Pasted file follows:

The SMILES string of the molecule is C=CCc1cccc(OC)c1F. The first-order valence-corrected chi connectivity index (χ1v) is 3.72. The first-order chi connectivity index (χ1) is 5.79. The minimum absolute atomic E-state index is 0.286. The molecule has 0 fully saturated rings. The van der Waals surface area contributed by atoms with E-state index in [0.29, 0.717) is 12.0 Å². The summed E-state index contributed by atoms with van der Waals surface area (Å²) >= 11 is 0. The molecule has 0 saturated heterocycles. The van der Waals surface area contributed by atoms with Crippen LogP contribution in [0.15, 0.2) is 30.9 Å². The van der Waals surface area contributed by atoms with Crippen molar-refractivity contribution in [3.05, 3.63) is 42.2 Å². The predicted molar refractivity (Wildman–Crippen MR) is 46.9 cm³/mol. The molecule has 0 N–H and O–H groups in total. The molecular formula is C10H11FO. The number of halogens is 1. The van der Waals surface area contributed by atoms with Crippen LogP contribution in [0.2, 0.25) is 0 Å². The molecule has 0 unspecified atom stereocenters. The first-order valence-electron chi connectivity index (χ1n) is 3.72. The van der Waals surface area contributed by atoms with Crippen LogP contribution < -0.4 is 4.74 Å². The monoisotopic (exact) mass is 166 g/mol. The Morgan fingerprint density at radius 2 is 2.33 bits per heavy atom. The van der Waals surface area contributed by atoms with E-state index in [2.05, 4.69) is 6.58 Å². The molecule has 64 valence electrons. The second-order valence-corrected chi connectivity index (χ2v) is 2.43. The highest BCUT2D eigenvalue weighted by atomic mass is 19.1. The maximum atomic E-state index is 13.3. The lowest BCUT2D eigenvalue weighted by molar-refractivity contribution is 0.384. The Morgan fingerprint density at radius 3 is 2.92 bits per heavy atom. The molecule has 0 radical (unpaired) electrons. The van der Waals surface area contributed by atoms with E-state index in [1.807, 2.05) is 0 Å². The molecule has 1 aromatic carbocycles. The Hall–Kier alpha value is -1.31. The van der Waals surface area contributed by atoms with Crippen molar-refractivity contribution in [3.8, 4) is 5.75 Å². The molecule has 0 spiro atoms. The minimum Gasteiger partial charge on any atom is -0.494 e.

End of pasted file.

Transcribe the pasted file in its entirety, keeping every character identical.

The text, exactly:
The SMILES string of the molecule is C=CCc1cccc(OC)c1F. The first-order valence-corrected chi connectivity index (χ1v) is 3.72. The first-order chi connectivity index (χ1) is 5.79. The minimum absolute atomic E-state index is 0.286. The molecule has 0 fully saturated rings. The van der Waals surface area contributed by atoms with E-state index in [0.29, 0.717) is 12.0 Å². The summed E-state index contributed by atoms with van der Waals surface area (Å²) >= 11 is 0. The molecule has 0 saturated heterocycles. The van der Waals surface area contributed by atoms with Crippen LogP contribution in [0.15, 0.2) is 30.9 Å². The van der Waals surface area contributed by atoms with Crippen molar-refractivity contribution in [3.05, 3.63) is 42.2 Å². The predicted molar refractivity (Wildman–Crippen MR) is 46.9 cm³/mol. The molecule has 0 N–H and O–H groups in total. The molecular formula is C10H11FO. The number of halogens is 1. The van der Waals surface area contributed by atoms with Crippen LogP contribution in [0.2, 0.25) is 0 Å². The molecule has 0 unspecified atom stereocenters. The first-order valence-electron chi connectivity index (χ1n) is 3.72. The van der Waals surface area contributed by atoms with Crippen LogP contribution < -0.4 is 4.74 Å². The monoisotopic (exact) mass is 166 g/mol. The Morgan fingerprint density at radius 2 is 2.33 bits per heavy atom. The van der Waals surface area contributed by atoms with E-state index in [2.05, 4.69) is 6.58 Å². The molecule has 64 valence electrons. The second-order valence-corrected chi connectivity index (χ2v) is 2.43. The highest BCUT2D eigenvalue weighted by atomic mass is 19.1. The maximum atomic E-state index is 13.3. The lowest BCUT2D eigenvalue weighted by molar-refractivity contribution is 0.384. The Morgan fingerprint density at radius 3 is 2.92 bits per heavy atom. The molecule has 0 radical (unpaired) electrons. The van der Waals surface area contributed by atoms with E-state index in [1.807, 2.05) is 0 Å². The molecule has 1 aromatic carbocycles. The Hall–Kier alpha value is -1.31. The van der Waals surface area contributed by atoms with Crippen molar-refractivity contribution in [3.8, 4) is 5.75 Å². The molecule has 0 spiro atoms. The minimum Gasteiger partial charge on any atom is -0.494 e.